CHICAGO (WLS) --In a pre-midnight filing, attorneys for Rod Blagojevich have asked that the disgraced governor be re-sentenced to just five years in prison, the I-Team has learned.
If granted, that would mean he would be free in a year. Judge James Zagel is scheduled to hold a re-sentencing hearing on Aug. 9. Blagojevich has already spent four years of a 14-year sentence in a Colorado penitentiary.
Blagojevich's re-sentencing hearing is scheduled for August 9, after an appellate court decision that stripped away five of the 18 corruption counts for which he was convicted. His attorney says Blagojevich "would like to come in but it may be too difficult to arrange" a cross-country prisoner transfer. If the Bureau of Prisons can't/won't bring him here, he would most likely appear by video conference.
Because some of the most serious charges were tossed aside, the new filing by his attorney Leonard Goodman asks for a significant reduction in sentence. But some legal experts say recommending a sentence may be a bad move.
"One of the things judges pretty consistently say is don't recommend to me a sentence. Realistically, don't tell me what to do. I'm the judge and I'm going to do what I want to do. You can recommend a reasonable sentence, you can say it should be significantly lower than the last sentenced you imposed for the following reason," says Richard Kling, Illinois Institute of Technology Kent College of Law.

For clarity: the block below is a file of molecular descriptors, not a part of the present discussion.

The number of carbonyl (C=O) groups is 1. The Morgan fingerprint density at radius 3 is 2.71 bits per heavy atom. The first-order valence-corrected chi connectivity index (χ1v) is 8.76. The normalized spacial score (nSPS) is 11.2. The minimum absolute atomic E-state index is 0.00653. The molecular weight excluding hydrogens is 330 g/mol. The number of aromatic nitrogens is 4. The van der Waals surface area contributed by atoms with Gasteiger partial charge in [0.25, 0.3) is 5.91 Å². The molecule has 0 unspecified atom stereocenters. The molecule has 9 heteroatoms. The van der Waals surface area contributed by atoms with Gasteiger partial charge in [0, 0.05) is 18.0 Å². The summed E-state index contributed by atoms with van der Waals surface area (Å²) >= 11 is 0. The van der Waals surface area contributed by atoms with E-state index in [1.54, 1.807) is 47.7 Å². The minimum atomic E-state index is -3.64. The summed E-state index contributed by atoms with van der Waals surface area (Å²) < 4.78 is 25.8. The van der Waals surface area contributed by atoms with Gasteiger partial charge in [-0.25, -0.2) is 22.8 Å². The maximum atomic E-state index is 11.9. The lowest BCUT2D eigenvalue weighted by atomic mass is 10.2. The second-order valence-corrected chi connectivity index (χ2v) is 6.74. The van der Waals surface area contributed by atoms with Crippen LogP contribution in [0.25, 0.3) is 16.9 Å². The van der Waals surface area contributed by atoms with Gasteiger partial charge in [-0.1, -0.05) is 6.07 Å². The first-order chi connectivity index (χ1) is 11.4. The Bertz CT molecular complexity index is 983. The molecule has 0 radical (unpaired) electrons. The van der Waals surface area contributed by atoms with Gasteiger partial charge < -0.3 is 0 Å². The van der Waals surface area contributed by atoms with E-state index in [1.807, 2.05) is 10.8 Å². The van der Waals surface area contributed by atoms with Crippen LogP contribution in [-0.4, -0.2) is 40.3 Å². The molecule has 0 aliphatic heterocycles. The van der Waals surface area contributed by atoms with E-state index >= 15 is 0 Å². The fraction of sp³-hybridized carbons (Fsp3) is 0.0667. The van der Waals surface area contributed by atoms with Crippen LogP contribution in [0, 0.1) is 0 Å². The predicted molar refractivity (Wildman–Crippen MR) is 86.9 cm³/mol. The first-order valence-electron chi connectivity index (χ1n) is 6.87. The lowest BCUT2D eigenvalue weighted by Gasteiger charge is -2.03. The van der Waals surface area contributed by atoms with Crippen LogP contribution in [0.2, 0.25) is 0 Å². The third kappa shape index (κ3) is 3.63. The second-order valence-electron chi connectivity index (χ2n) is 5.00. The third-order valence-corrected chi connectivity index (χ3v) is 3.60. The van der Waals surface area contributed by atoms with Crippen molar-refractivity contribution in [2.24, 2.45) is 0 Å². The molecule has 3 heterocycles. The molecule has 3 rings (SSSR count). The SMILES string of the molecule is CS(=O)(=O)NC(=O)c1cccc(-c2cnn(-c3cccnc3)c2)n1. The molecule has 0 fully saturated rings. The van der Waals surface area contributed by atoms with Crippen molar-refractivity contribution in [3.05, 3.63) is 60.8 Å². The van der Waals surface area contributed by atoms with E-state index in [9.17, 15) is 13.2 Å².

In the Monday night filing by defense attorneys, Blagojevich's request relies on numerous character letters written by fellow inmates who claim he is an optimistic and model prisoner, one who has mentored and taught them while behind bars. The filing also points to personal hardships suffered by the former governor's family since he went away.
READ: Blagojevich sentencing memorandum
READ: Prosecutors ask for same 14-year sentence for Blagojevich
READ: Letters from inmates supporting Blagojevich
Further, it is revealed that the ex-governor, who long fancied himself as an Elvis Presley clone, is lead singer for a prison musical group called "The Jailhouse Rockers." The group performed for the prison GED graduation ceremony in June 2013 and again on the 4th of July, according to the court filing.
Blagojevich's attorney declined to be interviewed but in the court filing states the ex-governor's "crimes can no longer be portrayed as selfish or greedy. Instead they are crimes of an overly zealous politicians seeking to advance his political goals."
Federal prosecutors are not nearly as generous in their re-sentence memo also filed with the court late Monday. The government is asking that no mercy be shown to Blagojevich, stating he "acted corruptly, repeatedly, and in utter disregard of the trust Illinois voters placed in him."
The U.S. Attorney wants Judge Zagel to re-impose the original sentence of 14 years.